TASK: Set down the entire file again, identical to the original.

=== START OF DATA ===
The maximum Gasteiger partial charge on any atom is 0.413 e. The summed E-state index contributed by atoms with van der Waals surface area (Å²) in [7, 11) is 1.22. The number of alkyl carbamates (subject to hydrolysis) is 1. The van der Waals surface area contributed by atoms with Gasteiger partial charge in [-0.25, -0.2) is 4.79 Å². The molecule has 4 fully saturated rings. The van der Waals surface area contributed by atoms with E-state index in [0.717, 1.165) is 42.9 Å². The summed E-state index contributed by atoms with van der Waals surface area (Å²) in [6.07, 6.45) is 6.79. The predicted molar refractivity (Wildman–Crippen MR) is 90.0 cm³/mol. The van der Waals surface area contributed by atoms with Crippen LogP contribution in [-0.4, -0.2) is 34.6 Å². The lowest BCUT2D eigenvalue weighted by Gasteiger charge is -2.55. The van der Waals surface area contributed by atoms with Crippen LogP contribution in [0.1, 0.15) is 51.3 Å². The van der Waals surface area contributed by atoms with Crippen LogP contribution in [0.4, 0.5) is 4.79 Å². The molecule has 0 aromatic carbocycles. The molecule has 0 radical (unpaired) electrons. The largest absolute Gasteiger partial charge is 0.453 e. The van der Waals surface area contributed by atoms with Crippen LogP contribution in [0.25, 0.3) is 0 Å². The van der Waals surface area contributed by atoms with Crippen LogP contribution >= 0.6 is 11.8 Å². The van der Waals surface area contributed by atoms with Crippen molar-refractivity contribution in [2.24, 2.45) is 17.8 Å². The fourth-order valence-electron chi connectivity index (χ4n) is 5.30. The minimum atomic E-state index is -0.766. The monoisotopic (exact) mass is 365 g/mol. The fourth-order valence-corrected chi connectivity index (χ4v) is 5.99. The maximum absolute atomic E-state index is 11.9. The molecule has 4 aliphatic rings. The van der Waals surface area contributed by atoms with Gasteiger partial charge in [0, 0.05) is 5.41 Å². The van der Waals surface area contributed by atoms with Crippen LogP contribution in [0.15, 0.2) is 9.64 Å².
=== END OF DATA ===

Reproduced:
The maximum Gasteiger partial charge on any atom is 0.413 e. The summed E-state index contributed by atoms with van der Waals surface area (Å²) in [7, 11) is 1.22. The number of alkyl carbamates (subject to hydrolysis) is 1. The van der Waals surface area contributed by atoms with Gasteiger partial charge in [-0.25, -0.2) is 4.79 Å². The molecule has 4 fully saturated rings. The van der Waals surface area contributed by atoms with E-state index in [0.717, 1.165) is 42.9 Å². The summed E-state index contributed by atoms with van der Waals surface area (Å²) in [6.07, 6.45) is 6.79. The predicted molar refractivity (Wildman–Crippen MR) is 90.0 cm³/mol. The van der Waals surface area contributed by atoms with Crippen LogP contribution in [-0.4, -0.2) is 34.6 Å². The lowest BCUT2D eigenvalue weighted by Gasteiger charge is -2.55. The van der Waals surface area contributed by atoms with Crippen LogP contribution in [0.1, 0.15) is 51.3 Å². The van der Waals surface area contributed by atoms with Crippen LogP contribution in [0.4, 0.5) is 4.79 Å². The molecule has 0 aromatic carbocycles. The molecule has 0 radical (unpaired) electrons. The largest absolute Gasteiger partial charge is 0.453 e. The van der Waals surface area contributed by atoms with Crippen LogP contribution in [0.25, 0.3) is 0 Å². The van der Waals surface area contributed by atoms with Crippen LogP contribution >= 0.6 is 11.8 Å². The van der Waals surface area contributed by atoms with Crippen molar-refractivity contribution in [2.24, 2.45) is 17.8 Å². The fourth-order valence-electron chi connectivity index (χ4n) is 5.30. The minimum atomic E-state index is -0.766. The monoisotopic (exact) mass is 365 g/mol. The fourth-order valence-corrected chi connectivity index (χ4v) is 5.99. The maximum absolute atomic E-state index is 11.9. The molecule has 4 aliphatic rings. The van der Waals surface area contributed by atoms with Gasteiger partial charge in [0, 0.05) is 5.41 Å². The van der Waals surface area contributed by atoms with Crippen LogP contribution in [0.15, 0.2) is 9.64 Å².